In this paper, we calculate the static and dynamic electric-dipole polarizabilities of the and states in Yb by using the relativistic many-body calculation. We compute the magic wavelengths of the transition in Yb, considering its potential application in FORT for BEC experimental of Yb atoms. Yb has zero nuclear spin and then no hyperfine structure. We focus on the magic wavelengths that are larger than the resonant wavelength (=556nm) of the transition. We determine two magic wavelengths for the transition to be 612.9(2) nm and 1035.7(2) nm and three magic wavelengths for the transition to be 1517.68(6) nm, 1036.0(3) nm, and 858(12) nm. Throughout the paper, we use atomic units (a.u.) for all energies, polarizabilities unless stated explicitly. The numerical values of the elementary charge , the reduced Planck constant =, and the electron mass are set equal to 1 in atomic units. The atomic unit of is equal to about CmJ.

2 Method of calculation

The ground and low lying excited states of Yb are calculated by the configuration interaction plus many-body perturbation (CI+MBPT) method that is implemented by using package [28]. The computational theory and technique of the CI+MBPT method has been documented in Refs. [29, 19]. In the CI+MBPT method, the effective Hamiltonian for two valence electrons is written as


where and are the single-electron and two-electron parts of the relativistic Hamiltonian. In the implementation of the correlation operator , in addition to corresponds to the standard CI method, a single-electron operator , representing a correlation interaction of a particular valence electron with the atomic core, and a two electron operator , representing screening of the Coulomb interaction between the two valence electrons by the core electrons are taken into account. In the CI+MBPT package, and are calculated in the second order of the MBPT. The basis set is constructed by using “auto” generation regime that is provided in the CI+MBPT package [28]. The one-electron basis set includes , , , , and orbitals, where the core and , , orbitals are Dirac-Hartree-Fock (DHF) ones, while all the rest orbitals are virtual ones. The potential is used in the DHF calculation and the virtual orbitals is yielded numerically by using a recurrent relationship [28].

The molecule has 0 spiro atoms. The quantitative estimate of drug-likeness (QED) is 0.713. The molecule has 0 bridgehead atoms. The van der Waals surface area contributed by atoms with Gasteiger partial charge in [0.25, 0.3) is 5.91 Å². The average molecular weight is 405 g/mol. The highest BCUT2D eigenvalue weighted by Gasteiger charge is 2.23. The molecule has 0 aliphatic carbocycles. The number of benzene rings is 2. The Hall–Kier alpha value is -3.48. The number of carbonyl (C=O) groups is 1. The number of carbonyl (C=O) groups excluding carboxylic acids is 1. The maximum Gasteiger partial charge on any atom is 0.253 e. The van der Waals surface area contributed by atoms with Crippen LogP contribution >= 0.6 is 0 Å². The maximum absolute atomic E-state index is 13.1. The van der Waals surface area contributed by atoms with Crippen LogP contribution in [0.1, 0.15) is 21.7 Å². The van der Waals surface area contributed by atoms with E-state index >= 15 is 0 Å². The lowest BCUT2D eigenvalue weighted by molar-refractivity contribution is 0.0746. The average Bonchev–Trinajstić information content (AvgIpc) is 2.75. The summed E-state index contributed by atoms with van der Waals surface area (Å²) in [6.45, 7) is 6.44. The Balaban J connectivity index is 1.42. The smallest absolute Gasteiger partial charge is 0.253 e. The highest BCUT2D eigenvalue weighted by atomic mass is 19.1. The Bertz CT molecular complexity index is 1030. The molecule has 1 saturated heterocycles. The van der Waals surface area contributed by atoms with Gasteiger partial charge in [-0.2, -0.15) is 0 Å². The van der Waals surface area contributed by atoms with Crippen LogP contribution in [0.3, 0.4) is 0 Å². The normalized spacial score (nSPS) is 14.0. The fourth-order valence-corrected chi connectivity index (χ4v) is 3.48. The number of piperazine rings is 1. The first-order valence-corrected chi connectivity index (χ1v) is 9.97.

Following the sum-over-state mythology, the dynamic polarizability is written as three parts,


where , , and represent the valence, core, and valence-core contributions, respectively, and is the optical frequency. When =0, is reduced to the static polarizabilities . The part is formulated as


where and are the scalar and tensor polarizabilities. For a state , the and can be written as


where is the reduced matrix element of the electric dipole transition. The core-valence term is generally small, therefore it is neglected at our level of accuracy in the present work.